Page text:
Greatest British literary editor of his generation

Karl Miller: August 2nd, 1931 - September 24th, 2014

Karl Miller  at an event in   Trinity College Dublin with novelists Janice Galloway,  Ron Butlin and  Alan Spence and poet Robin Robertson. Photograph: Bryan O’Brien

Karl Miller at an event in Trinity College Dublin with novelists Janice Galloway, Ron Butlin and Alan Spence and poet Robin Robertson. Photograph: Bryan O’Brien

 

Karl Miller, who has died aged 83, will be remembered as the greatest British literary editor of his time, and one of the greatest ever.

He founded, with Mary-Kay Wilmers and Susannah Clapp, the London Review of Books, and went on to edit “the paper” (as he always called it) for 10 years, and co-edit it for a further three years with Wilmers.

Alan Bennett described the LRB as “the liveliest, the most serious and also the most radical literary magazine we have”. Over its lifetime, it has elicited contributions from the leading British and Irish writers – Philip Larkin, Seamus Heaney, Angela Carter, Martin Amis, Hilary Mantel, John Banville, Colm Tóibín – and, with its long, and often playful, essays on every conceivable subject, become an indispensable part of Britain’s intellectual life.

The LRB was devised to fill the vacuum left by the Times Literary Supplement when, in 1978-79, an 11-month lockout at Times Newspapers left Britain without a serious reviewing organ.

The idea had been around for some time, bruited originally by Stephen Spender and Frank Kermode, but it took Miller et al to get the LRB off the ground – initially as a supplement to the New York Review of Books but soon as an independent publication.

Working simultaneously as professor of English at University College London from 1974 to 1992, Miller toiled indefatigably at the LRB. It was not uncommon to see him marking proofs while listening, with one ear, to a visiting lecturer. Multitasking came as easily to him as overwork.

Karl Fergus Connor Miller was born in Straiton, Midlothian. His world fragmented when his parents, as he ruefully records, decided they were disinclined to stay married to each other “or to me”. He claimed never to have been “conscious of bearing my parents any ill will for not being around”. But a flaring temper suggested lifelong deposits of resentment.

Tender anecdotes

His grandmother stabilised his childhood. She survives in tender anecdotes such as when he asked her (having come across the term in Scott’s The Heart of Midlothian) what a “brothel” was; she tactfully explained that it was a place “where bad people went to dance”.

Miller won a place at the Old Royal high school in Edinburgh, and left it “a hardworking scholarship boy, a dux, a valedictory orator, a poet” and determined “in a Scottish way, to get on”.

In 1951, after national service, he went to Cambridge to read English under the fearsome FR Leavis. Miller was a “Scottish scholarship boy” and unpolished. At one sherry party, asked by a don which public school he had attended, he replied “none”. Later he overheard the comment “remarkable fellow, that Miller, entirely self-educated”.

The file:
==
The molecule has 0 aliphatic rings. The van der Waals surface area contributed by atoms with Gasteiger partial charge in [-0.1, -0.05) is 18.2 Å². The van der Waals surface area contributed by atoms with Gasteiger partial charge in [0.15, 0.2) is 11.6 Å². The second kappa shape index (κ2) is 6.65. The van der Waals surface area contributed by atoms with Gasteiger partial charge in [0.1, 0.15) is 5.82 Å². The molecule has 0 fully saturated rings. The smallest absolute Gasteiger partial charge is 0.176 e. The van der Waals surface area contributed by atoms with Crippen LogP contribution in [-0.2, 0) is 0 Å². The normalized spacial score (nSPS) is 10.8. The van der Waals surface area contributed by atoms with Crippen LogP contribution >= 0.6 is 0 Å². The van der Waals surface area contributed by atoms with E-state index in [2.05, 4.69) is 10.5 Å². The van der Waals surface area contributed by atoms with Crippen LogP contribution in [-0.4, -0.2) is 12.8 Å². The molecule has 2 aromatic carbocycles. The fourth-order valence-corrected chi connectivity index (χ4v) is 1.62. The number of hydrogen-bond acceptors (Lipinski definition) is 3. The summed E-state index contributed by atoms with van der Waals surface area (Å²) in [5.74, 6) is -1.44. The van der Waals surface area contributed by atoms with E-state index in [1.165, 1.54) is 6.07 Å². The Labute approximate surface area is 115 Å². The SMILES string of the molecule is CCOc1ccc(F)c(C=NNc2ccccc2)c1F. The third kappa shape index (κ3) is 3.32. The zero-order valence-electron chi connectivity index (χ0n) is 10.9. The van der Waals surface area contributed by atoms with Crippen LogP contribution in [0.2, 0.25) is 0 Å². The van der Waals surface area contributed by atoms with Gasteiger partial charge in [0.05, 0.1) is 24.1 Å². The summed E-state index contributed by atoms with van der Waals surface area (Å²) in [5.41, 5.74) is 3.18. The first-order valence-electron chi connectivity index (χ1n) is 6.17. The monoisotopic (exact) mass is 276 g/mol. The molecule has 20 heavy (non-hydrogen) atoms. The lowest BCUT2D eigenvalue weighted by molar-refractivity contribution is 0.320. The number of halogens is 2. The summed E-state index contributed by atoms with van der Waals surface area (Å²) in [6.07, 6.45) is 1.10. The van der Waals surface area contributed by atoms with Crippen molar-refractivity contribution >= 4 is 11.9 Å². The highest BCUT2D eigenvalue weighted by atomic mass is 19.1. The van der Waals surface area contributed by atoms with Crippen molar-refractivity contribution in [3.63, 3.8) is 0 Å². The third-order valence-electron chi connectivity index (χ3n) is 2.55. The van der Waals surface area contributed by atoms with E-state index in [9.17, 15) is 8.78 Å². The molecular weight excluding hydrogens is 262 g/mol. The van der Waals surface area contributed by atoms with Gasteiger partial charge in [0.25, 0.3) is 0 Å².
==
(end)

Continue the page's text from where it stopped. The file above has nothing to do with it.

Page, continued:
Spell at ‘Granta’

As joint editor of Granta with Nick Tomalin, he published early work by Thom Gunn and Ted Hughes. On graduating, he spent a couple of years researching Scottish literature. He also married; two sons, Daniel and Sam, were followed by a daughter, Georgia. His wife, Jane Collet, would become one of Britain’s leading educationists.

He found his niche as literary editor of the Spectator (1958-61), but after three years took over the literary editor’s chair at the rival New Statesman (1961-67), where he published criticism by VS Pritchett, Frank Kermode, Christopher Ricks and William Empson and established what would be a career-long relationship with Conor Cruise O’Brien.

He was, however, restless and wholly unbiddable. When the subsequent NS editor, Paul Johnson, objected to Empson’s knottier contributions, Miller promptly resigned. Johnson, as an act of goodwill, handed over a parting cheque for £3,000 – good money in 1967. Miller tore it into confetti at his editor’s desk.

Miller moved from the New Statesman to the editorship of the Listener. Here he virtually invented the new craft of TV reviewing, recruiting John Carey, Raymond Williams, Ian Hamilton and Clive James.

When, after what was now a pattern of rupturing dispute, he resigned in 1973, he was at a loose end. Noel Annan, provost of University College London, eased his way into the Lord Northcliffe chair of English, recently vacated by Frank Kermode, in 1974. The chair, as set up by the Harmsworth family, had been designed to bring together the worlds of academic, creative and journalistic writing. Miller, though he had published nothing and had no higher degree, fitted that bill perfectly.

He would stay at UCL, running the English department, for the longest stint of his professional life – 17 years. He wrote good, scholarly books (Doubles, in 1985, is the best and the most characteristic).

A turn to writing

He resigned his chair at UCL and the co-editorship of the LRB in the same year, 1992. He was always a great mover-on and seemed strangely exhilarated by the willed act of separation. But this time there was no magazine waiting for him.

Only 61, he felt the lack of magazine as the amputee feels the phantom limb. But he turned his energy to writing autobiography and the work on Scottish literature that he had begun a half-century earlier.

In a late poem (he kept most of his verse private) Miller pictured himself as a “sad foreman” – one who glumly oversees the work of others. “I would like,” he said, “to have been more a writer of books than I have succeeded in being.”

He is survived by Jane and his children.